[Date Prev][Date Next] [Thread Prev][Thread Next] [Date Index] [Thread Index]

Re: MD5 collisions found - alternative?

On Wed, Aug 25, 2004 at 09:24:01AM -0400, Phillip Hofmeister wrote:
> On Tue, 24 Aug 2004 at 06:18:50PM -0400, Matthew Palmer wrote:
> > In the case of hashing algorithms, there's one 'key' involved -- the
> > plaintext -- and for password security, you don't need to retrieve the key
> > necessarily, just an equivalent one.  There's no guarantee that XORing MD5
> > and SHA-1 isn't going to produce something that is quite simple to generate
> > equivalent plaintext for, by, for example, making it mathematically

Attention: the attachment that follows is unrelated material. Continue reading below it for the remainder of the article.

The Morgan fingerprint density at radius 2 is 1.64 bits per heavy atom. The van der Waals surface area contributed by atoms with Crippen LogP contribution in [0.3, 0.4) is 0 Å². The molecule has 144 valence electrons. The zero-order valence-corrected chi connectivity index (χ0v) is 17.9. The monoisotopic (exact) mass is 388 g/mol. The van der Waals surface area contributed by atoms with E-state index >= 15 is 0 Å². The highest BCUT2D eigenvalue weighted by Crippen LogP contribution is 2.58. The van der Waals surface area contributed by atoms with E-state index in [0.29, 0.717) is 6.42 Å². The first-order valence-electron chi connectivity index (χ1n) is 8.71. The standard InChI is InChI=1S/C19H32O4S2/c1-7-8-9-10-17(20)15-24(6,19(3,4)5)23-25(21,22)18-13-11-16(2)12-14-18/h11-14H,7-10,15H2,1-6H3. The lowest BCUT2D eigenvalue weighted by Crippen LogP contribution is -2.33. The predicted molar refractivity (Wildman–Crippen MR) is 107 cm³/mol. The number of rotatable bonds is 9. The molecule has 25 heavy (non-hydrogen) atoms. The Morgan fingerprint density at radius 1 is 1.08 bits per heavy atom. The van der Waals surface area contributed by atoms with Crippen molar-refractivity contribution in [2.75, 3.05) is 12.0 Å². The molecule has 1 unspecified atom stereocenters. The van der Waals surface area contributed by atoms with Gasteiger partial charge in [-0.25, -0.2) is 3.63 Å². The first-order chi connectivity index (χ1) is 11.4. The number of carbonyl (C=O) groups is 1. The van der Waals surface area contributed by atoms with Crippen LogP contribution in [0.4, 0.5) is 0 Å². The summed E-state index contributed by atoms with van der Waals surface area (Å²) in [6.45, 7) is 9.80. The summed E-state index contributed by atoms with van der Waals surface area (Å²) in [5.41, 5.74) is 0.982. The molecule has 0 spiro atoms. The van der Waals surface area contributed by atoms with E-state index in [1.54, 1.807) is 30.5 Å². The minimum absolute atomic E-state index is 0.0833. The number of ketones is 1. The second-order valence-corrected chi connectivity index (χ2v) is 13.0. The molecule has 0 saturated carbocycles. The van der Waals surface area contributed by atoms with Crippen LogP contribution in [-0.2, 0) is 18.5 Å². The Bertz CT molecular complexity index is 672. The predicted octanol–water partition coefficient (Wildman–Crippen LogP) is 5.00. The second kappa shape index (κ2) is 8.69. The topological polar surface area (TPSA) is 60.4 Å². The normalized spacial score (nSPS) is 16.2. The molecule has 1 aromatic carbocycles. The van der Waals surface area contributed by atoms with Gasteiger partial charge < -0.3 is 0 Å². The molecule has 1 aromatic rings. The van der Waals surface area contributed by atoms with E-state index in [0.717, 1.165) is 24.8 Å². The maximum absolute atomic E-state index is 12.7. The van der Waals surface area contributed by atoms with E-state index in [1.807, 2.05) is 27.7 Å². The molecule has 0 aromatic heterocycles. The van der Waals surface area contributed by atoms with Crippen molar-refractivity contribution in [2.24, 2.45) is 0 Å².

> > impossible for one bit in the resultant hash value to be a certain value
> > (because MD5 and SHA-1 always set the same bit to the same value given the
> > same input).  That cuts your hash search space in half right there.
> I agree.  There is value in maintaining two completely different data
> points by hashing the item with two functions though (but not XORing the
> result together).  For example: EVEN IF hash1(x) == hash1(y), it is
> HIGHLY unlikely hash2(x) == hash2(y).  Keeping a record of both hashes
> on hand provides value and strengthens your certainty of integrity on
> very large orders of magnitude.

Indeed.  Hence the crawling horror that is 'HMAC'...

Holding multiple hashes is quite useful for avoiding collisions, and can
help even if one hash is weak (so equivalent plaintext is easily found), but
it can be tricky if one hash is found to be dangerously weak...

- Matt

Attachment: signature.asc
Description: Digital signature

Reply to: